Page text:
Teenagers whose parents are smokers are 55% more likely to try e-cigarettes, according to research presented at the European Respiratory Society International Congress in Barcelona, Spain.
In a large study of Irish teenagers, the researchers have also found that the proportion who have tried e-cigarettes has been increasing dramatically and that although boys are more likely to use e-cigarettes, the rate of use among girls in increasing more rapidly.
It also found that the percentage who have tried vaping is rising dramatically. Boys are still more likely than girls to do so, but the number of girls who have smoked is growing.
"These findings are worrying, not just for teenagers in Ireland, but for families all around the world," said Dr. Jonathan Grigg, head of the Tobacco Control Committee of the European Respiratory Society (ERS).
"From a 2015 Columbia University study, we saw evidence that if mom or dad is a smoker, their teenager is much more likely to become a smoker, too. This study suggests that teenagers are also influenced by smoking parents to start using e-cigarettes and become addicted to nicotine," he said in a society news release.
Grigg, who was not involved in the research, said the work indicates that teenagers are increasingly trying e-cigarettes and not as a smoking cessation aid.
“This is important because we know that e-cigarettes are not harmless," Grigg said. "The effects of nicotine addiction are well-established, and we are discovering that e-cigarettes can harm the lungs, blood vessels and brain. We need to do more to protect children and teenagers from these harms."
Between 2014 and 2019, the percentage who had tried vaping rose from 23% to 39%, the data showed.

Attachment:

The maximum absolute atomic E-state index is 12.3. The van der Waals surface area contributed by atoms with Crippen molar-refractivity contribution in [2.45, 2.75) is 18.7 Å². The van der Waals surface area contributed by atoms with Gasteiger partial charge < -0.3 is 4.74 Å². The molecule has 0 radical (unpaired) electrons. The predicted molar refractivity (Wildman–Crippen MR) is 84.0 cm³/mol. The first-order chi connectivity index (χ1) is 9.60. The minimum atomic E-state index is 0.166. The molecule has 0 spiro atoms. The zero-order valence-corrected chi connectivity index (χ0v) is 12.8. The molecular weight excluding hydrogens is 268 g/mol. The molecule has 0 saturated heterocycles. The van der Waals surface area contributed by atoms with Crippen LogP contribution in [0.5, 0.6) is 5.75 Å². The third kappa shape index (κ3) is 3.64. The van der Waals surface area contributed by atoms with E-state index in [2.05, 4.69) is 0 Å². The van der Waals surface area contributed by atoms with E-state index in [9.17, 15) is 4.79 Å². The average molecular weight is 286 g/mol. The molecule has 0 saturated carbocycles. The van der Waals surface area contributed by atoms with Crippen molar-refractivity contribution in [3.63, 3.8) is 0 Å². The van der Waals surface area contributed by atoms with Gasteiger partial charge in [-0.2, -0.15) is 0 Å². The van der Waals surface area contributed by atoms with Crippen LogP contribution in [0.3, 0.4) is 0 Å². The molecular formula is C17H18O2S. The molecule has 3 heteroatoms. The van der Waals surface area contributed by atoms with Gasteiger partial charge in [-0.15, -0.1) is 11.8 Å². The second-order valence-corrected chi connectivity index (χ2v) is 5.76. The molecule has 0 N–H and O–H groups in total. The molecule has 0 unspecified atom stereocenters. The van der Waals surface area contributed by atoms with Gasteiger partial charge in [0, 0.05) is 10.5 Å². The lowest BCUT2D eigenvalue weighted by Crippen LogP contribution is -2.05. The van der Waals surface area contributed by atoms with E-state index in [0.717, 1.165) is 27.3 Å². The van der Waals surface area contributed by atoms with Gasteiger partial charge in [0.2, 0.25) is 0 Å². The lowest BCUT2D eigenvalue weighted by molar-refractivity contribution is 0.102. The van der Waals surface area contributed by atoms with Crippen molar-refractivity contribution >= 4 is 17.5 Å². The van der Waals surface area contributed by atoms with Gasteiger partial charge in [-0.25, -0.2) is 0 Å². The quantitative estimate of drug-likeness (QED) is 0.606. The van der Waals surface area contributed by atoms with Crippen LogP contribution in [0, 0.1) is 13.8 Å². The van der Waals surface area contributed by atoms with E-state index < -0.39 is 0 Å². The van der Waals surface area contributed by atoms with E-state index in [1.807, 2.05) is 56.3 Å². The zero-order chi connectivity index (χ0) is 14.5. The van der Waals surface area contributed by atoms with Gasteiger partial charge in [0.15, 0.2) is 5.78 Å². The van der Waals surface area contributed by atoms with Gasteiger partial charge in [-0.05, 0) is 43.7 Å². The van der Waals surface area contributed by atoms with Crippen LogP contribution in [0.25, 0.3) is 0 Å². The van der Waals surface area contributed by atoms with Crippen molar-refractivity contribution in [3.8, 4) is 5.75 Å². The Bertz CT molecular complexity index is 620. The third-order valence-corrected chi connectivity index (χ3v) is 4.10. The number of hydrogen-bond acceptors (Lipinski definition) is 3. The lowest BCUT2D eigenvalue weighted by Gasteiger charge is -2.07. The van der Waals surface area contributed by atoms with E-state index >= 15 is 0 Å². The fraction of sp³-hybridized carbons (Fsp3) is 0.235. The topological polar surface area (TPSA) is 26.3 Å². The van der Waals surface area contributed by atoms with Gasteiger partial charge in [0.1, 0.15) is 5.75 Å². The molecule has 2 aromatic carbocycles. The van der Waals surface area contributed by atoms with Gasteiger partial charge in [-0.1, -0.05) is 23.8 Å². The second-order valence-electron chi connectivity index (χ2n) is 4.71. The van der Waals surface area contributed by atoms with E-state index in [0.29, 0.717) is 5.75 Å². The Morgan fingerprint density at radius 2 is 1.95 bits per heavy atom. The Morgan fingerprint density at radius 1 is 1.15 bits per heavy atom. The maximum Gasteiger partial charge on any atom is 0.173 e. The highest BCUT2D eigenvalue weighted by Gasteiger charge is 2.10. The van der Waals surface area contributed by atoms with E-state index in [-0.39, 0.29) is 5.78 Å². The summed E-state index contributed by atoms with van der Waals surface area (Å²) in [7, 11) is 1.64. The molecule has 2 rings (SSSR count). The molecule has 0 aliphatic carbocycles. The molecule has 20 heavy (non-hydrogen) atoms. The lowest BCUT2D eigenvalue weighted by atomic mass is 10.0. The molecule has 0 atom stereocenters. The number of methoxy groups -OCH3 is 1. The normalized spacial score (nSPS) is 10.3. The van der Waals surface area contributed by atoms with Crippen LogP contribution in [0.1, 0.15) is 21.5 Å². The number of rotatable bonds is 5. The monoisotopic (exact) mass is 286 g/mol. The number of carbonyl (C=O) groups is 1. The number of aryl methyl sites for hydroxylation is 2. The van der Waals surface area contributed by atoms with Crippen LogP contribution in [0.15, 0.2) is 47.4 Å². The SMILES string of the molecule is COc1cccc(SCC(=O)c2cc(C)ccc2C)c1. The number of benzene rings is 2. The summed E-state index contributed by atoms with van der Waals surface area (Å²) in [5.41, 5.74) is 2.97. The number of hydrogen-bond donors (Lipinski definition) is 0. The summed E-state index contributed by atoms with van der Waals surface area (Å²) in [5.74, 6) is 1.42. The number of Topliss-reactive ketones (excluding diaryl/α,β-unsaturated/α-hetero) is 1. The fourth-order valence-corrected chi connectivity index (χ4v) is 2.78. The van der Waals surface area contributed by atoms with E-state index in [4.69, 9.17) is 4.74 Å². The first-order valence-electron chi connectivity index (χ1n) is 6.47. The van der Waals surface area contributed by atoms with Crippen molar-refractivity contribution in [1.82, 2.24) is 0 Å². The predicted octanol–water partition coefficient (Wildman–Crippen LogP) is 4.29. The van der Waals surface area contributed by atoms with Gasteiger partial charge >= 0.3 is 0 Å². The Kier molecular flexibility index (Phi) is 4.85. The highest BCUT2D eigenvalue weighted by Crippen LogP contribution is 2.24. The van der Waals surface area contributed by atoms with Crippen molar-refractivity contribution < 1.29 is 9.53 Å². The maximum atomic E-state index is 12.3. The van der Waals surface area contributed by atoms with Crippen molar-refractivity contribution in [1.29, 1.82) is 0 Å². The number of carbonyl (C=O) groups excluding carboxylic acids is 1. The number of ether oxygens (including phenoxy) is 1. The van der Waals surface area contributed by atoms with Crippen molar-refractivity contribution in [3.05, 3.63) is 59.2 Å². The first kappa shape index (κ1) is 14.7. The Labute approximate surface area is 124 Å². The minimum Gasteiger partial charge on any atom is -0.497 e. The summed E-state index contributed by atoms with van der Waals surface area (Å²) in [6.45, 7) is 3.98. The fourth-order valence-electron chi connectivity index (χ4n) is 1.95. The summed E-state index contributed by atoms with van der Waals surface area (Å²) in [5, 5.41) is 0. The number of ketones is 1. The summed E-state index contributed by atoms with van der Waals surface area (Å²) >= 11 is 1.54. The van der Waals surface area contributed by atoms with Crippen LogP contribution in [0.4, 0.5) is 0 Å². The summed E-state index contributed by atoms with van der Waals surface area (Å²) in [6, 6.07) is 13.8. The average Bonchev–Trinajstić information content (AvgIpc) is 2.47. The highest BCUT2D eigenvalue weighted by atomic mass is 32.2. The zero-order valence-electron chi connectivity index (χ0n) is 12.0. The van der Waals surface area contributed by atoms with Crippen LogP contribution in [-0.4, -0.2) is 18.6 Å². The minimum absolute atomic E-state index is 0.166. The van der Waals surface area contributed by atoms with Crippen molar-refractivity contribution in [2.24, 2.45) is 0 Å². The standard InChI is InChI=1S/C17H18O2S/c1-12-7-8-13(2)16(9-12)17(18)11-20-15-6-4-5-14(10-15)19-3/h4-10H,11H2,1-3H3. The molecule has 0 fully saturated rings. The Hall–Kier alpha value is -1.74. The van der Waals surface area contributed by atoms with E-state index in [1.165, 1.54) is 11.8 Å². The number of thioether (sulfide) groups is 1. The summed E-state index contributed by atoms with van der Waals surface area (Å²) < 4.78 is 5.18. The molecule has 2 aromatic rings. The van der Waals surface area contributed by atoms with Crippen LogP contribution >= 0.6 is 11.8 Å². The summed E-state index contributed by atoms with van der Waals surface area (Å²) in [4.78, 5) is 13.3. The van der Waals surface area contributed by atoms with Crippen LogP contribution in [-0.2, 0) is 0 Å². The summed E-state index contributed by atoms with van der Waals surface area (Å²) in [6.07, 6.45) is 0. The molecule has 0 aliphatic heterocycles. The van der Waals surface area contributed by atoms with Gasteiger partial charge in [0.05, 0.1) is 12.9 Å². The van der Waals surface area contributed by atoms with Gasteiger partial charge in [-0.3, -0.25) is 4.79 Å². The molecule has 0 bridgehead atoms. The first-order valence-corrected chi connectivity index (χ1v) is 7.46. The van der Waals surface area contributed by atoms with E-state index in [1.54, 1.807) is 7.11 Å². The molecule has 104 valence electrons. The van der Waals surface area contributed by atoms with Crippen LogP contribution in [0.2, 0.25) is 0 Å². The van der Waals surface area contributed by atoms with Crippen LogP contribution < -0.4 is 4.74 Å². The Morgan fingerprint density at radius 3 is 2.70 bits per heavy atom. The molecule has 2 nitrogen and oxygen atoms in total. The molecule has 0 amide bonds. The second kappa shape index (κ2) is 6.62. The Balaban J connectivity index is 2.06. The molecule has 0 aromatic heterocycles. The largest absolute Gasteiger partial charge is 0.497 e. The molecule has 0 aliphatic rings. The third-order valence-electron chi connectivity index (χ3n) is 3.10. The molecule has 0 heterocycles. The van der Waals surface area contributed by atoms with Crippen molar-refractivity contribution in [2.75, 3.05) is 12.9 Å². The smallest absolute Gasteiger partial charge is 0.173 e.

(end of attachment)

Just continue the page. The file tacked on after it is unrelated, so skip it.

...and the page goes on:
About 66% of those who tried vaping said they did so out of curiosity; about 29% said their friends vape. Only 3% said they used e-cigarettes to quit traditional cigarettes.
About 68% said they had never used tobacco when they first tried vaping, up from 32% in 2015.
“We have found increasing use of e-cigarettes in Irish teenagers and that’s a pattern that is emerging elsewhere in the world," said Luke Clancy, director of TobaccoFree Research Institute Ireland in Dublin, which did the study.
"There’s a perception that vaping is a better alternative to smoking, but our research shows that this doesn’t apply to teenagers who usually haven’t tried cigarettes prior to e-cigarettes," Clancy said. "This indicates that, for teens, vaping is a route into nicotine addiction, rather than out of it."
The researchers also looked in detail at data on more than 3,400 16-year-olds to see if boys' and girls' use of tobacco and e-cigarettes differed.
About 39% of girls had tried e-cigarettes in 2019 compared to 23% in 2015, the study found. And the number who said they were currently vaping rose to 18% in 2019, up from about 10% in 2015.
Especially for boys, having friends who smoke and having less parental monitoring were major factors in e-cigarette use.
"We can see that parents and friends have an influence on teenagers' decisions to try e-cigarettes and that's important because these are factors that we can try to change," said doctoral researcher Salome Sunday, also from the Institute.
The researchers are calling on governments to enact anti-vaping laws to protect young people.